JL: Going back to teaching, and the role that we both have as teachers, I accept your analysis of the situation, and of the role of the intellectual as teacher. On the other hand, I’m very aware that we’re only a small minority even within higher education, attempting to articulate the importance of an awareness of history, the past, and so on. Often the kind of value judgements that are articulated in relation to the artistic and cultural past are very conservative and narrow-minded. Perhaps less so than 20 years ago, but they still exalt the traditional élite corpus. Anne Karpf recently pointed out in the Guardian how the term ‘politically correct’ has now become a term of condemnation, used to dismiss arguments or works, as if studying a book by a black woman which has just been put on the syllabus in the States is ridiculous, a threat to civilisation as we know it!

SH: I think that is one knot that one has to try and unravel. And clearly what one has to be open to is the concept of a spectrum, a cultural spectrum, not a number of cultural separate boxes. And that one must discuss with the same seriousness Heavy Metal, any cultural manifestation.

One of the problems attached to what I would call a spectrum view is that sometimes there’s this sub-text which says it’s all equally important. Equally good. And I take the view that it’s not all equally good. It may be equally important sociologically, but some of it is better than others. Within the various genres there are good and bad examples, in cinema as anywhere else. Therefore, one has to encourage one’s students to be critical. And they are. Very critical, in fact. They make great distinctions.

One has also to suggest that one can’t write off the past entirely. One has to look at it in different perspectives, and be open to alternative syllabuses, alternative reading lists, to put it in the crudest possible way. And that the old canon is really outmoded, and has to be thought over again.

JL: What for me is a more fundamental point in relation to teaching is the fact that not only are people of our way of thinking perhaps in a minority in higher education but that we are reaching only a tiny, and in some sense élite, fragment of society. I agree that is important and meaningful to engage with these critical and historical concerns in that area where we can operate a practice, but I sometimes get depressed in terms of relating more generally.

SH: Yes. I can make a parallel. I was talking last year in Germany to some people who had been in the German Left in the 60s. The SDS, all that left-wing movement that went across into the Baader Meinhoff.

We were having discussions about the role of the politics of it. And I posed the question to one person who’d been very active at that time: ‘What do you think came out of it all?’ And he said: ‘Well, we clearly did not achieve our aims in the terms they were expressed at the time. And it may be that Habermas was right in thinking that they were wrongly posed. However, throughout German society today in all kinds of positions – as teachers, as administrators, in very many levels and ranks of life – there are people who went through that experience, and took on board certain ideas about anti-authoritarianism, about thinking critically, about how one deals with children, about how one deals with relationships with women. That’s a kind of leaven, a general leaven in German society, which has had a big effect.’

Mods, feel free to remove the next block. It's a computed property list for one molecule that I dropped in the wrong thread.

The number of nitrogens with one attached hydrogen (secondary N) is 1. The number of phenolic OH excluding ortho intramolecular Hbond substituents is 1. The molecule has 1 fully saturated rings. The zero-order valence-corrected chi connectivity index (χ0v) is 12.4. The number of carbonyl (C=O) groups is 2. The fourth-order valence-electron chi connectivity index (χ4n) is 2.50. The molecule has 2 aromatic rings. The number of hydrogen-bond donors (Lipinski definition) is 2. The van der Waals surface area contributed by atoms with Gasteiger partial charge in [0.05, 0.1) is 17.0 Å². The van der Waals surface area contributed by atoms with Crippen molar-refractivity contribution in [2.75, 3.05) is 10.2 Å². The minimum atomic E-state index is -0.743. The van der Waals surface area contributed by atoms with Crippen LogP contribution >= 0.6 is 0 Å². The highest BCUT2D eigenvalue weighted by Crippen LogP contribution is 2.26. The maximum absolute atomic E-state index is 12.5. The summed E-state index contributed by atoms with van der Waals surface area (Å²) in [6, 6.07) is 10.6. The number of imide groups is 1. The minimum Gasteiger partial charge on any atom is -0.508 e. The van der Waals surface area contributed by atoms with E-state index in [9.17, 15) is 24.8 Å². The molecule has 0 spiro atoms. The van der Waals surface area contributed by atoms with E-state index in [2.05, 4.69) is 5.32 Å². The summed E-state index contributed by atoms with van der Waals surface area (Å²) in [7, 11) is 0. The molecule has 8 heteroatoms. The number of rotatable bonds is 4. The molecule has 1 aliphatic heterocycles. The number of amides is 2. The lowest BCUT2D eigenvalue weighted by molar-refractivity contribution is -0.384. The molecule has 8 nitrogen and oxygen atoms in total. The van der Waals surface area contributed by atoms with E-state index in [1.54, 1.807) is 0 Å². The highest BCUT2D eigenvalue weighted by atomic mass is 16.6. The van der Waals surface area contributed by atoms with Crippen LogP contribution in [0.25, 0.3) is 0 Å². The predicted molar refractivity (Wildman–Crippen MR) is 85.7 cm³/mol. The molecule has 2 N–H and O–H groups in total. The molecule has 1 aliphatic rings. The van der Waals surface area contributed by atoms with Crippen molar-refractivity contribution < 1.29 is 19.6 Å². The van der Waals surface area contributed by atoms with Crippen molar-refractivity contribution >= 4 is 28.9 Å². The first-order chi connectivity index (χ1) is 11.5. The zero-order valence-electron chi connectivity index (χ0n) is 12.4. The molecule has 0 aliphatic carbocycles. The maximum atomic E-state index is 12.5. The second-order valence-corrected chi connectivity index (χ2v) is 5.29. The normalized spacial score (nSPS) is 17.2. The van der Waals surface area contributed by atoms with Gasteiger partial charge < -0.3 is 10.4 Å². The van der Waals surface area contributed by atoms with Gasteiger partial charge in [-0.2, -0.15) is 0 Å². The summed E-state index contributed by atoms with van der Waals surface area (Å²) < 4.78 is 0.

So I think that one’s got to say to oneself that I’ve been talking to students, who may then become teachers. Or I’ve taught teachers, and they’ve gone away, perhaps, with ideas which they will carry on and which will act as a leaven inside society. I think that’s as much as one can hope for, but maybe that’s quite a positive thing to do.

JL: When you mentioned anti-authoritarianism, perhaps because I’m becoming cynical about this country specifically, I felt that anti-authoritarianism here seems to be becoming more and more right-wing anti-authoritarianism.

SH: Yes, I think that may be true. I think one fairly interesting and instructive phenomenon is the way in which the Right in this country has stolen the clothes of the Left. For their own reasons. And that’s very difficult to cope with. Things like the criticisms of the BBC, and of the educational system. All kinds of things. There are echoes there which they have grabbed and taken. The same has happened in Italy, and all over the place. There is a right radical element inside European thought at the moment which has adopted in some cases the vocabulary and in other cases the actual thought, the building blocks of left-wing thought. I think that where this is important and dangerous is that, if you go back into the origins of fascism, it Italy and in Germany, that’s precisely what they did. A right radical element which was critical, but which in the last analysis was for the status quo.

If one thinks of a very pessimistic scenario, a deepening economic crisis, a deepening social and political crisis, I see a real danger of a very nasty situation. People reacting to deprivation and alienation in violent ways, which might be directed against intellectuals, against minorities. That’s my real fear. I’m frightened of that.

MK: You’re frightened?

SH: I am.

MK: And when you talk to your students, are they frightened of it, or aware of it?

SH: Yes and no...

MK: Or are they part of the anomie?

SH: No, no... They’re aware of racism: racism and sexism are the things they’re very aware of: they’re all issues that they talk about. Whether they then consider going on to take action is another matter. But they have no home to go to. No political home. That’s their problem.